In India, wastewater treatment regulations come under three central institutions: "The Ministry of Environment Forest and Climate Change (MoEF&CC), the Ministry of Housing and Urban Affairs (MoHUA), and the recently formed Ministry of Jal Shakti." [40] The various water and sanitation policies such as the "National Environment Policy 2006" and "National Sanitation Policy 2008" also lay down wastewater treatment regulations. State governments and local municipalities hold responsibility for the disposal of sewage and construction and maintenance of "sewerage infrastructure." Their efforts are supported by schemes offered by the Government of India, such as the National River Conservation Plan, Jawaharlal Nehru National Urban Renewal Mission, National Lake Conservation Plan. Through the Ministry of Environment and Forest, India's government also has set-up incentives that encourage industries to establish "common facilities" to undertake the treatment of wastewater. [41]

Recent initiatives include the 'National Water Policy 2012' that promotes efficient use and water management, recycling and reuse of wastewater, water supply and sanitation, and efficient water pricing. [42]

See also


  1. ^ "wastewater treatment | Process, History, Importance, Systems, & Technologies". Encyclopedia Britannica. October 29, 2020. Retrieved 2020-11-04.
  2. ^ "Sanitation". Health topics. World Health Organization. Retrieved 2020-02-23.
  3. ^ a b c d e f Metcalf & Eddy, Inc. (2003). Wastewater Engineering: Treatment and Reuse (4th ed.). New York: McGraw-Hill. ISBN 0-07-112250-8.
  4. ^ Primer for Municipal Waste water Treatment Systems (Report). Washington, DC: US Environmental Protection Agency (EPA). 2004. EPA 832-R-04-001..
  5. ^ Ajay Kumar Mishra Smart Materials for Waste Water Applications ,Wiley-Scrivener 2016 ISBN 111904118X
  6. ^ Gupta, Ashok; Yan, Denis, eds. (2016-01-01), "Chapter 16 - Gravity Separation", Mineral Processing Design and Operations (Second Edition), Amsterdam: Elsevier, pp. 563–628, ISBN 978-0-444-63589-1, retrieved 2020-11-30
  7. ^ Weber, pp.111-138
  8. ^ Steel & McGhee, pp. 477–521
  9. ^ Weber, pp.363-408
  10. ^ Weber, p.439
  11. ^ Hopcroft, Francis (2014). Wastewater Treatment Concepts and Practices. Momentum Press.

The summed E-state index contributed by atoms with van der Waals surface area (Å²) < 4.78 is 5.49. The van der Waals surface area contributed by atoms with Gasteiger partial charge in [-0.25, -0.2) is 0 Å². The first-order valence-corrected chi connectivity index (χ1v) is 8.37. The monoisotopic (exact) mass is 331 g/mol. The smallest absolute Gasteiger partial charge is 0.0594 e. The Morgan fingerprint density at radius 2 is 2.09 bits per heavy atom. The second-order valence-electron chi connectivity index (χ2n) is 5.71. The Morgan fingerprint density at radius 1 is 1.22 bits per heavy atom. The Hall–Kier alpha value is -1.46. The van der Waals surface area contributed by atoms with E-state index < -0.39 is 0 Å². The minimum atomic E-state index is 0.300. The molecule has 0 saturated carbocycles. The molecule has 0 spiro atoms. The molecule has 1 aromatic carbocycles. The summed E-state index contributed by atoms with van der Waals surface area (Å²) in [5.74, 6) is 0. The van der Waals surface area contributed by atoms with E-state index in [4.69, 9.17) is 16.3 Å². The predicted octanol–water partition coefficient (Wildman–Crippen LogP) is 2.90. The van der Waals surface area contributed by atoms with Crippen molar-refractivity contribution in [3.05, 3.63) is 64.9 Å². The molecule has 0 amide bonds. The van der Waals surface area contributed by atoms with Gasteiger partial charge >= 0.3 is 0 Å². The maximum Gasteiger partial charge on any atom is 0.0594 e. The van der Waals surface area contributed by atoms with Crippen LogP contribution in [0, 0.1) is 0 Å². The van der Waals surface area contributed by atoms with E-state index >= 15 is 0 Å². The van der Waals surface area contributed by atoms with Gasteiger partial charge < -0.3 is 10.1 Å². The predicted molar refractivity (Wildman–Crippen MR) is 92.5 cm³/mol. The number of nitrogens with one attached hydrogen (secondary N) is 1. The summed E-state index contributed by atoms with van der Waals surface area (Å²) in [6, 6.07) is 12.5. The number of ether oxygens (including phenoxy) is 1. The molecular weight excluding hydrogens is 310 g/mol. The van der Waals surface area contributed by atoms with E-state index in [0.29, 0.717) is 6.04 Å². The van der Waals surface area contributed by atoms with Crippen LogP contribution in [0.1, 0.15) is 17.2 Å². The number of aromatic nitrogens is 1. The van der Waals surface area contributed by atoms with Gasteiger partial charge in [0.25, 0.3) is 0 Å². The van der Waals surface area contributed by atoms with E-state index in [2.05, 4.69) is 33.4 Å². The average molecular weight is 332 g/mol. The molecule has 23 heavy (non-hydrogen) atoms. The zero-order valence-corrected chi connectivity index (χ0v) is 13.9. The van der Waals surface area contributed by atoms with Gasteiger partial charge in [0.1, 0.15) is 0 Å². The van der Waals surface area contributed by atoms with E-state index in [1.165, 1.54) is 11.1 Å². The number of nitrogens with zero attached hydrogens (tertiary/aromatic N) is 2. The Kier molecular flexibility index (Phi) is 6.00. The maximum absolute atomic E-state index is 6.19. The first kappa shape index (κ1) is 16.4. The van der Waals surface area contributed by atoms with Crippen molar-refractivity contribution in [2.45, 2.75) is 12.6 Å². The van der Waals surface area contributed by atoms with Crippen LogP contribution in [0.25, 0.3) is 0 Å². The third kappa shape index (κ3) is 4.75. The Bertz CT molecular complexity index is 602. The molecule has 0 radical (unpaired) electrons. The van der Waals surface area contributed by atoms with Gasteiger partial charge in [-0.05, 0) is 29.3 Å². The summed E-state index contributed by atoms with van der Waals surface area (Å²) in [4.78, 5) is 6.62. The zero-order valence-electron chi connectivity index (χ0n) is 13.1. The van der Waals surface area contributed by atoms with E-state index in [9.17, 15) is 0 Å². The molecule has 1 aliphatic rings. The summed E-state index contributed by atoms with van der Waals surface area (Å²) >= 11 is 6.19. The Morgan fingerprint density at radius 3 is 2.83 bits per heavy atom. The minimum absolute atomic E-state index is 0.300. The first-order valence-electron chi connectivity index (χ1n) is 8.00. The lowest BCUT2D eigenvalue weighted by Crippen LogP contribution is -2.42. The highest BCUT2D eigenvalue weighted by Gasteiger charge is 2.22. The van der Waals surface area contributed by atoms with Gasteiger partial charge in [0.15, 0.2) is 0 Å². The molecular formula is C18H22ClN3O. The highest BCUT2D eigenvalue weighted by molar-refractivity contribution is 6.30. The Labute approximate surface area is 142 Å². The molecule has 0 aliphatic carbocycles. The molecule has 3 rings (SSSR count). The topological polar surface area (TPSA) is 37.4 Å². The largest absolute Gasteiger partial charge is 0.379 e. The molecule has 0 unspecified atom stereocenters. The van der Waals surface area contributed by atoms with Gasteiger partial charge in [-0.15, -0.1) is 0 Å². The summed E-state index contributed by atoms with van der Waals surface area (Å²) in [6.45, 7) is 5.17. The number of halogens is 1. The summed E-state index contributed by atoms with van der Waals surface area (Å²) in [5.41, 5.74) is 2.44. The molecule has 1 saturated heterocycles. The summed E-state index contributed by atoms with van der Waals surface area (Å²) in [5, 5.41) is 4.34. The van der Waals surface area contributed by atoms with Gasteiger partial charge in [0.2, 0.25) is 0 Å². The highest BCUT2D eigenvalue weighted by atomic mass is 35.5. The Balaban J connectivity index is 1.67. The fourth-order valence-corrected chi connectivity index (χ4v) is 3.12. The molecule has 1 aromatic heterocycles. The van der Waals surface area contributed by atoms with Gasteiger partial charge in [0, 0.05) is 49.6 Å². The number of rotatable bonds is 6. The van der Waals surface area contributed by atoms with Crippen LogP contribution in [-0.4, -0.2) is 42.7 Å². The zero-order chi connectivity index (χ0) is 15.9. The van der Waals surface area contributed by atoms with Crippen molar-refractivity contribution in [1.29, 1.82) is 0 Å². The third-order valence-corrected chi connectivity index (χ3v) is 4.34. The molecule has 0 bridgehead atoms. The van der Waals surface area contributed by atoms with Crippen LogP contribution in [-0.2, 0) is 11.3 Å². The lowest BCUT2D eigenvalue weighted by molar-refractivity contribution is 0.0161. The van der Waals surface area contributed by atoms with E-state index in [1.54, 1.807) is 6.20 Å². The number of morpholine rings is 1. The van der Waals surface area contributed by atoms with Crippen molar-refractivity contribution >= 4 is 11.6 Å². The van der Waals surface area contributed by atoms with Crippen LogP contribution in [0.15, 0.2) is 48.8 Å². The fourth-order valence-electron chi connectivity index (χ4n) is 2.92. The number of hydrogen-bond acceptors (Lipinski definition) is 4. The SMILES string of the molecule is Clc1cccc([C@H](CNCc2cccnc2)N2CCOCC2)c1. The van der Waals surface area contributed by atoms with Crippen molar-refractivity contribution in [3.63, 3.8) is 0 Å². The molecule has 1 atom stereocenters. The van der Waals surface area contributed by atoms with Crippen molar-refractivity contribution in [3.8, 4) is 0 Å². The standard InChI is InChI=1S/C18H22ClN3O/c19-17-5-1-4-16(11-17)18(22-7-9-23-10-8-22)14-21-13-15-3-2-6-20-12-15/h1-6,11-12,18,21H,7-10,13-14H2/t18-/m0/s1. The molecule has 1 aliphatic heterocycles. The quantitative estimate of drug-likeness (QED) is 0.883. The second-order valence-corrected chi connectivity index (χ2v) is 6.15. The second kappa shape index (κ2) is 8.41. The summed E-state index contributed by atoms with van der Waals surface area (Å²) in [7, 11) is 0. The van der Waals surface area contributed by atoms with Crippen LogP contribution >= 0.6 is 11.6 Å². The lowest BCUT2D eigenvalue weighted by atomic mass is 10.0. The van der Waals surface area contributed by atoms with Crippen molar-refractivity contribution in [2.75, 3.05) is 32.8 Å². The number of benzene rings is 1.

12. ^ Wastewater Treatment : Advanced Processes and Technologies. 2012.
  13. ^ Beychok, Milton R. (1967). Aqueous Wastes from Petroleum and Petrochemical Plants (1st ed.). John Wiley & Sons. LCCN 67019834.
  14. ^ Byrd, J.F.; Ehrke, M.D.; Whitfield, J.I. (April 1984). "New Bleached Kraft Pulp Plant in Georgia: State of the Art Environmental Control". Journal (Water Pollution Control Federation). 56 (4): 378–385. JSTOR 25042250..
  15. ^ Hammer, pp.300-302
  16. ^ Kemmer, pp.40-4-40-11
  17. ^ Patterson, p.180
  18. ^ Kemmer, p.41-15
  19. ^ Kemmer, p.23-11
  20. ^ Patterson, p.210
  21. ^ Reed, Middlebrooks & Crites, pp.6-8
  22. ^ "Erosion". Washington, DC: US Natural Resources Conservation Service. Retrieved 2020-11-19.
  23. ^ National Management Measures to Control Nonpoint Source Pollution from Agriculture (Report). EPA. July 2003. EPA 841-B-03-004.
  24. ^ "Landfills Effluent Guidelines". EPA. 2018-03-16.
  25. ^ Chambers, Phoenix (2019). Standard Methods for the Examination of Water and Wastewater. Scientific e-Resources. pp. 6–7. ISBN 9781839471667.
  26. ^ "wastewater treatment | Process, History, Importance, Systems, & Technologies". Encyclopedia Britannica. Retrieved 2020-11-30.
  27. ^ a b Ritchie, Roser, Mispy, Ortiz-Ospina (2018) "Measuring progress towards the Sustainable Development Goals." (SDG 6), website
  28. ^ Hansen, Wenke (2003). "EU Water Policy and Challenges for Regional and Local Authorities". Ecologic Institute for International and European Environmental Policy, Berlin – Brussels: 1–17.
  29. ^ United States. Federal Water Pollution Control Act Amendments of 1972. Pub.L. 92–500 Approved October 18, 1972. Amended by the Clean Water Act of 1977, Pub.L. 95–217, December 27, 1977; and the Water Quality Act of 1987, Pub.L. 100–4, February 4, 1987.
  30. ^ "National Pollutant Discharge Elimination System". EPA. 2020-02-21.
  31. ^ EPA. "Secondary Treatment Regulation." Code of Federal Regulations, 40 CFR Part 133.
  32. ^ "Industrial Effluent Guidelines". EPA. 2020-02-12.
  33. ^ "NPDES Permit Basics". EPA. 2019-07-12.
  34. ^ "NPDES State Program Information—State Program Authority". EPA. 2019-12-02.
  35. ^ "Protecting Underground Sources of Drinking Water from Underground Injection". EPA. 2019-10-03.
  36. ^ "Primary Enforcement Authority for the Underground Injection Control Program". EPA. 2020-02-17.
  37. ^ "Clean Water State Revolving Fund". EPA. 2020-02-06.
  38. ^ Ministry of the Environment Government of Japan, Japan’s Challenge for the Environmental Sanitation. "Japan's Challenge for the Environmental Sanitation".
  39. ^ a b "Wastewater Treatment Plants in Libya: Challenges and Future Prospects". International Journal of Environmental Planning and Management.
  40. ^ Schellenberg, Tatjana; Subramanian, Vrishali; Ganeshan, Ganapathy; Tompkins, David; Pradeep, Rohini (2020). "Wastewater Discharge Standards in the Evolving Context of Urban Sustainability–The Case of India". Frontiers in Environmental Science. 8. doi:10.3389/fenvs.2020.00030. ISSN 2296-665X. S2CID 215790363.
  41. ^ Kaur, R; Wani, SP; Singh, AK. "Wastewater production, treatment and use in India" (PDF). AIS. Retrieved 2020-11-17.
  42. ^ Government of India. "NATIONAL WATER POLICY (2012)" (PDF). Ministry of Water Resources. Retrieved 2020-11-15.